3. Significant resulting from self-initiative. For example, started planting trees in the neighbourhood areas and gradually built a team of 15 people who joined hands to spread the word to adopt 5 more nearby areas.
  4. Initiatives taken during your employment with various organisations for example successfully planning a trip with the team, volunteering with CSR, etc.

Now that you have a fair idea of how to structure your resume, next up is the interview process.
To transition into a career everyone has to go through an interview. Having helped many of our students with successful placements, we have collated a few frequently asked questions in interviews of Data science roles which are used to assess candidates and their knowledge/skill in the subject.


Data science Interview questions:

Q.1. How do you select variables from a large dataset?

Filter Methods: They are generally used as a preprocessing step. The selection of features is independent of any machine learning algorithms. Instead, features are selected on the basis of their scores in various statistical tests for their correlation with the outcome variable.

Wrapper methods: In this method, we try to use a subset of features and train a model using them. The problem is essentially reduced to a search problem. These methods are usually computationally very expensive. Some common examples of wrapper methods are forward feature selection, backward feature elimination, recursive feature elimination, etc.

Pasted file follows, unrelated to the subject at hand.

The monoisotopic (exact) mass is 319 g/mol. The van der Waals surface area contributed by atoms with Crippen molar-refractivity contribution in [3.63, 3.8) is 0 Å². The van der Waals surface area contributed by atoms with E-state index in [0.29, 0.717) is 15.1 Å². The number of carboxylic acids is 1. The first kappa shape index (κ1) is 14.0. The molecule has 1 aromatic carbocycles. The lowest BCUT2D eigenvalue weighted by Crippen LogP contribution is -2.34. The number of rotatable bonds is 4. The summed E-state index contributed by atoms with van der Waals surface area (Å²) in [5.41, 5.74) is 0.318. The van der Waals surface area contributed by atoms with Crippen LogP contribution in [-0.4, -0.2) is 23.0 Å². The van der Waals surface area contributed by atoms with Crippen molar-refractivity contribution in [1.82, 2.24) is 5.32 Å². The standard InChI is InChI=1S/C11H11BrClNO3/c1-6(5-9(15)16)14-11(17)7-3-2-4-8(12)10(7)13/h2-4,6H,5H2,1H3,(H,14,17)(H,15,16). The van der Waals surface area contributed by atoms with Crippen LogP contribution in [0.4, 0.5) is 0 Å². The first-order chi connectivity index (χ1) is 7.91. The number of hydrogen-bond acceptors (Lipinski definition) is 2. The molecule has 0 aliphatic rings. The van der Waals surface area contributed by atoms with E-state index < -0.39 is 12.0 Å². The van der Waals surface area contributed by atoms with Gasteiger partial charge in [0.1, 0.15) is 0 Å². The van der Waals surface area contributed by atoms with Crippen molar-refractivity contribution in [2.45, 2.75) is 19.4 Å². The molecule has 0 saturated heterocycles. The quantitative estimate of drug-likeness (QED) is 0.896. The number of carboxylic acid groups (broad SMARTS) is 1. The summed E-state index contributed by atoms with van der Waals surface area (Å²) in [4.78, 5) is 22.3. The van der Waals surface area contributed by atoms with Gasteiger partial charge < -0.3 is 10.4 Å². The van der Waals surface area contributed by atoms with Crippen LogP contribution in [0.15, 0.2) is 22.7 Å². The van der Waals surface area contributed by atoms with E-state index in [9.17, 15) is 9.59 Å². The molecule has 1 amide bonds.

Embedded methods: Embedded methods combine the qualities’ of filter and wrapper methods. It’s implemented by algorithms that have their own built-in feature selection methods. Some of the most popular examples of these methods are LASSO and RIDGE regression which have inbuilt penalisation functions to reduce overfitting.


Q.2. How to know whether a cluster generated is good?

To measure the quality of clustering results, there are two kinds of validity indices: external indices and internal indices.

An external index is a measure of agreement between two partitions where the first partition is the a priori known clustering structure, and the second results from the clustering procedure (Dudoit et al., 2002).

Internal indices are used to measure the goodness of a clustering structure without external information (Tseng et al., 2005).

For external indices, we evaluate the results of a clustering algorithm based on a known cluster structure of a data set (or cluster labels).